SOFIA, BULGARIA—Archaeology in Bulgaria reports that an excavation team from Bulgaria’s National Museum of History has uncovered parts of an ancient silver wreath in a burial mound located near Bulgaria’s Dyadovo Settlement Mound. The region, located in southeast Bulgaria, was inhabited from the end of the seventh millennium B.C. through the twelfth century A.D., and was the site of a Thracian fortress during the Bronze Age. The wreath is thought to have been crafted by the Thracians sometime between the late first century and beginning of the third century A.D., after the region was conquered by the Romans. The pieces, engraved with images of plant leaves and fruit, show signs of having been melted, perhaps because its owner had been cremated. To read more about Thracian grave goods, go to "Thracian Treasure Chest."

Face of Eighteenth-Century “Witch” Reconstructed

DUNDEE, SCOTLAND—According to a report in BBC News, forensic artist Christopher Rynn of Dundee University’s Center for Anatomy and Human Identification used twentieth-century photographs of a now missing skull to create a 3-D digital reconstruction of Lilias Adie, a Scottish woman who died in 1704 while imprisoned for the crime of witchcraft. In the nineteenth century, her remains were exhumed from a grave on the Fife coast that had been covered with a large stone, presumably to keep her from rising from the grave. Adie was tortured and interrogated in prison in an effort to get her to name other women as witches. But she only pointed the finger at those who had already been named. Adie is thought to have taken her own life. To read about archaeological evidence for witchcraft in the British Isles, go to "The Witches of Cornwall."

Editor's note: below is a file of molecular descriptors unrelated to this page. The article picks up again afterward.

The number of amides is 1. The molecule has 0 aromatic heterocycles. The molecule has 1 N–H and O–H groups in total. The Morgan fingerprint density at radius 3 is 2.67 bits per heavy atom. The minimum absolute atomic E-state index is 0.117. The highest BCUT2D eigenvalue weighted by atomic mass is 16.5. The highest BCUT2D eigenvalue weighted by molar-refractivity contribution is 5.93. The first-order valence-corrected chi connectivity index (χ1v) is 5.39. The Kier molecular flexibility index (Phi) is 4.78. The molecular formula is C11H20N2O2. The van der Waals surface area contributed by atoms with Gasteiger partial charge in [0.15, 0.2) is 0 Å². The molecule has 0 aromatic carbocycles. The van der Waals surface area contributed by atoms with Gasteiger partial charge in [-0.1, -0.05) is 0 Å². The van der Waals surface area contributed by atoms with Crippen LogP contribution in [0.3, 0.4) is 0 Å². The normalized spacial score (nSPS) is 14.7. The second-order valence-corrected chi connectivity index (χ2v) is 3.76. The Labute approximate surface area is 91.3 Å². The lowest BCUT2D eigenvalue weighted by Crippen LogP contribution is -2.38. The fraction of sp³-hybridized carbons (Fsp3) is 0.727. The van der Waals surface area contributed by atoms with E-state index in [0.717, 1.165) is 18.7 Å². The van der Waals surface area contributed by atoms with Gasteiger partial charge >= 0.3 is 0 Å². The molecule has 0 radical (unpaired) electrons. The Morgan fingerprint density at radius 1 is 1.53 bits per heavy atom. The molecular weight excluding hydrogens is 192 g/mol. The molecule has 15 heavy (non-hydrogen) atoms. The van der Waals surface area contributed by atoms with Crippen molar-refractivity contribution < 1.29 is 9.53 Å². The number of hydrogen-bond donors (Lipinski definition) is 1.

Paleolithic Beads Discovered in China

YINCHUAN, CHINA—According to a Xinhua News Agency report, archaeologists have found a total of four tiny beads estimated to be between 8,000 and 12,000 years old by sifting and washing tens of thousands of cubic feet of dirt removed from a site in northwest China. The smallest bead, crafted from eggshell, measures just 0.05 inches in diameter. “It is incredible that it can be so well processed with such a small diameter,” said Wang Huimin of the Ningxia Institute of Cultural Relics and Archaeology. Researchers from the Institute of Vertebrate Paleontology and Paleoanthropology, and the Qingtongxia’s Cultural Relics Administration, also participated in the project. To read more about Paleolithic beadwork, go to "In Style in the Stone Age." 

Monday, October 30

Isla de Mona’s Treasure Trove of Taino Artwork